An introduction to crop rotation

crop rotation

Crop rotation is one of those expressions you hear about quite a lot in the world of vegetable growing. Unfortunately, it is not always well explained and can sound laborious when it fact it is a complete doddle.


The whole point of crop rotation is to avoid growing the same family of vegetables in the same bed for consecutive seasons. This is done to make it less likely for them to suffer from diseases and pests.

Here’s an example. You grow potatoes in Bed ‘A’ in year one and they get potato blight. You clear away the old plants and burn them, but some of those potato blight spores still lurk in the soil. In year two you plant potatoes in Bed ‘A’ again. Guess what happens? Yup, they succumb to potato blight in no time at all. But if you’d planted them in Bed ‘B’, they probably would have been ok.


First allocate each area of your veg patch to a different veg group. Now, you can get quite hung up on this because there are lots of different ways of grouping your veg plants, but we’re always keen to keep things simple for you, and this is how we would (and do) divide them up:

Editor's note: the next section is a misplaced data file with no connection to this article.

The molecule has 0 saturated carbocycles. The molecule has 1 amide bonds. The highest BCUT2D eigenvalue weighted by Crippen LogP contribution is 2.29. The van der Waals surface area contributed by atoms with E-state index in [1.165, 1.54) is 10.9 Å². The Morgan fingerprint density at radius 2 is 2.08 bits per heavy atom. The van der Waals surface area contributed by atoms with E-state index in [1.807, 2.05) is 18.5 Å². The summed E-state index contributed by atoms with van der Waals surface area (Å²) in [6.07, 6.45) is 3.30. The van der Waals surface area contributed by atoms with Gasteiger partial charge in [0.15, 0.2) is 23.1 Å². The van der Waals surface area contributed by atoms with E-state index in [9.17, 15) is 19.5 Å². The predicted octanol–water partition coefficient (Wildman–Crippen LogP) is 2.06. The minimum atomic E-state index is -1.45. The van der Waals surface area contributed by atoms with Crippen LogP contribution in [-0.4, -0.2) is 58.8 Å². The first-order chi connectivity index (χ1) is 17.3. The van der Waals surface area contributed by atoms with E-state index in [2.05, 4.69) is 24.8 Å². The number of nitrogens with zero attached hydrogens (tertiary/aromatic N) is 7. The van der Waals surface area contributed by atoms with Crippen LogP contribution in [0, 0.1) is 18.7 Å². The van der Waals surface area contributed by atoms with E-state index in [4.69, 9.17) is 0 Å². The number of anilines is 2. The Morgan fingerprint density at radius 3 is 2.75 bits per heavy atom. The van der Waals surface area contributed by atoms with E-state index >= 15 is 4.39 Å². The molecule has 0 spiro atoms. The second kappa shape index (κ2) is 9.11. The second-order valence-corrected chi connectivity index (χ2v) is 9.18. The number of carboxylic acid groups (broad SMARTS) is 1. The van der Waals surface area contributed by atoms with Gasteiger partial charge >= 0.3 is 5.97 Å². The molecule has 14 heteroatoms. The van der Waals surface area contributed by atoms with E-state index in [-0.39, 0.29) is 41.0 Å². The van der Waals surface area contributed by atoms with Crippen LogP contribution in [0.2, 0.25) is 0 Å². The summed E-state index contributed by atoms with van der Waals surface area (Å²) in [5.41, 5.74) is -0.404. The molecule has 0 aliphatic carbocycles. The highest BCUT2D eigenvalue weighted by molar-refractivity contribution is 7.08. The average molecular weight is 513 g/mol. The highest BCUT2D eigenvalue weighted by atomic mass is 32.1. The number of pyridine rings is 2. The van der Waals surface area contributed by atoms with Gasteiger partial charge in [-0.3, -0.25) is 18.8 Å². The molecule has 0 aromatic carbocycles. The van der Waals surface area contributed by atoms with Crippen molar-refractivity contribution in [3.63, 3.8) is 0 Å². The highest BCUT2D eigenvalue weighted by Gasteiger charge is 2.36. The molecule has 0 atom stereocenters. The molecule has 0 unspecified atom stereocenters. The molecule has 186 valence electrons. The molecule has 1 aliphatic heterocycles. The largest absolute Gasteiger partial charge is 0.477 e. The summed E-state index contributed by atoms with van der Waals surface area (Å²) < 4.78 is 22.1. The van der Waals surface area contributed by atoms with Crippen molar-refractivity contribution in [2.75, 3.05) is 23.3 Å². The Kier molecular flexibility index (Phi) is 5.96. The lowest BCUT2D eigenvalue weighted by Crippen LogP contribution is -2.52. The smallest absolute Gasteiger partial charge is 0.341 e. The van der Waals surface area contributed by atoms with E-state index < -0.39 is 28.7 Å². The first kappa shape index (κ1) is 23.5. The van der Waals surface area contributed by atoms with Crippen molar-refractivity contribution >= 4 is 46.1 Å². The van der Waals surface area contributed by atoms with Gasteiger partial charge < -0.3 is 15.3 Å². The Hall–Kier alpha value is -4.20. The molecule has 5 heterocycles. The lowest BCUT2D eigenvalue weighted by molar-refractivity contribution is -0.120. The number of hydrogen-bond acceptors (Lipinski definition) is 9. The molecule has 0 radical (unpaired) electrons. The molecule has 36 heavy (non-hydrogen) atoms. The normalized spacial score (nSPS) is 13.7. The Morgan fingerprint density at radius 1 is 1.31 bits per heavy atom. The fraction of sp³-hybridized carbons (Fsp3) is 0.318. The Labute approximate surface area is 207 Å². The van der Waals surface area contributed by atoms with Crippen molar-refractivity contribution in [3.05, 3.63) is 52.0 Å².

Brassicas: Cabbages, Kales, Cauliflower, Broccoli, Kohl Rabi, Swede, Turnips

Root Veg: Pasnips, Carrots, Celeriac, Beetroot

Everything Else: Um, everything else!

So, in Spring 2017, all brassicas will be planted in zone 1, all root veg in zone 2 and everything else in zone 3. Simple.

Then, in 2018, move them all forward a bed. Brassicas now go to zone 2, root veg go to zone 3 and everything else goes to zone 1.

In 2019, yep, you guessed it…they all move forwards again. Brassicas to zone 3, root veg to zone 1 and everything else to zone 2.



No. It’s a technique that is usually successful, but it’s not the be all and end all. Some people plant veggies from all sorts of families in a single raised bed and they get on just fine. And, if your garden is quite small, then crop rotation will not make much difference anyway.

What we would say is that if you have quite a sizeable veg patch (anything bigger than a large swimming pool) then it will make things much more manageable for you. Firstly you will need to look after plants from a particular veg group in the same way, e.g. avoiding cabbage root fly and pigeons with all brassicas, so you can just net the whole bed rather than individual rows. Secondly, if you do suffer from a certain pest or disease it will be much easier to control in the future using this method.